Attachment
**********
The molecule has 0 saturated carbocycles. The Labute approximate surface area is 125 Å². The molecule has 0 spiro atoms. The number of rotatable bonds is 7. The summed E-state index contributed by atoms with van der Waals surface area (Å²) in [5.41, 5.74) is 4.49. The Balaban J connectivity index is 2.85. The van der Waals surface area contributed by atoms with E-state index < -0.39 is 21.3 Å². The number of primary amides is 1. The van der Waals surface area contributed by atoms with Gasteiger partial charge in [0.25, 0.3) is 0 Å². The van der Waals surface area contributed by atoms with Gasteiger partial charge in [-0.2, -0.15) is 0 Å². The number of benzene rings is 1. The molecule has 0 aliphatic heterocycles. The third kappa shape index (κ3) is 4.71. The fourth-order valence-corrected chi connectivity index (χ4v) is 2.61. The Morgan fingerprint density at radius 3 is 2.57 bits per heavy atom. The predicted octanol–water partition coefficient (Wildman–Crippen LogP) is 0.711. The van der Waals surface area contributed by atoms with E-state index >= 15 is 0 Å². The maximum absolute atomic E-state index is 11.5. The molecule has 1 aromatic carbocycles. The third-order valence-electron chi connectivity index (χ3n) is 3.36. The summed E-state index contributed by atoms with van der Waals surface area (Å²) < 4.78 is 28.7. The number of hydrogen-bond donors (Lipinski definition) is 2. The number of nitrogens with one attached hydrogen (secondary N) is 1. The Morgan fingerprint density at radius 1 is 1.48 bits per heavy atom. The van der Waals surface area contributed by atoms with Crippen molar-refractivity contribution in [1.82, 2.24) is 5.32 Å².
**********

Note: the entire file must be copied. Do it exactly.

The molecule has 0 saturated carbocycles. The Labute approximate surface area is 125 Å². The molecule has 0 spiro atoms. The number of rotatable bonds is 7. The summed E-state index contributed by atoms with van der Waals surface area (Å²) in [5.41, 5.74) is 4.49. The Balaban J connectivity index is 2.85. The van der Waals surface area contributed by atoms with E-state index < -0.39 is 21.3 Å². The number of primary amides is 1. The van der Waals surface area contributed by atoms with Gasteiger partial charge in [0.25, 0.3) is 0 Å². The van der Waals surface area contributed by atoms with Gasteiger partial charge in [-0.2, -0.15) is 0 Å². The number of benzene rings is 1. The molecule has 0 aliphatic heterocycles. The third kappa shape index (κ3) is 4.71. The fourth-order valence-corrected chi connectivity index (χ4v) is 2.61. The Morgan fingerprint density at radius 3 is 2.57 bits per heavy atom. The predicted octanol–water partition coefficient (Wildman–Crippen LogP) is 0.711. The van der Waals surface area contributed by atoms with E-state index >= 15 is 0 Å². The maximum absolute atomic E-state index is 11.5. The molecule has 1 aromatic carbocycles. The third-order valence-electron chi connectivity index (χ3n) is 3.36. The summed E-state index contributed by atoms with van der Waals surface area (Å²) < 4.78 is 28.7. The number of hydrogen-bond donors (Lipinski definition) is 2. The number of nitrogens with one attached hydrogen (secondary N) is 1. The Morgan fingerprint density at radius 1 is 1.48 bits per heavy atom. The van der Waals surface area contributed by atoms with Crippen molar-refractivity contribution in [1.82, 2.24) is 5.32 Å².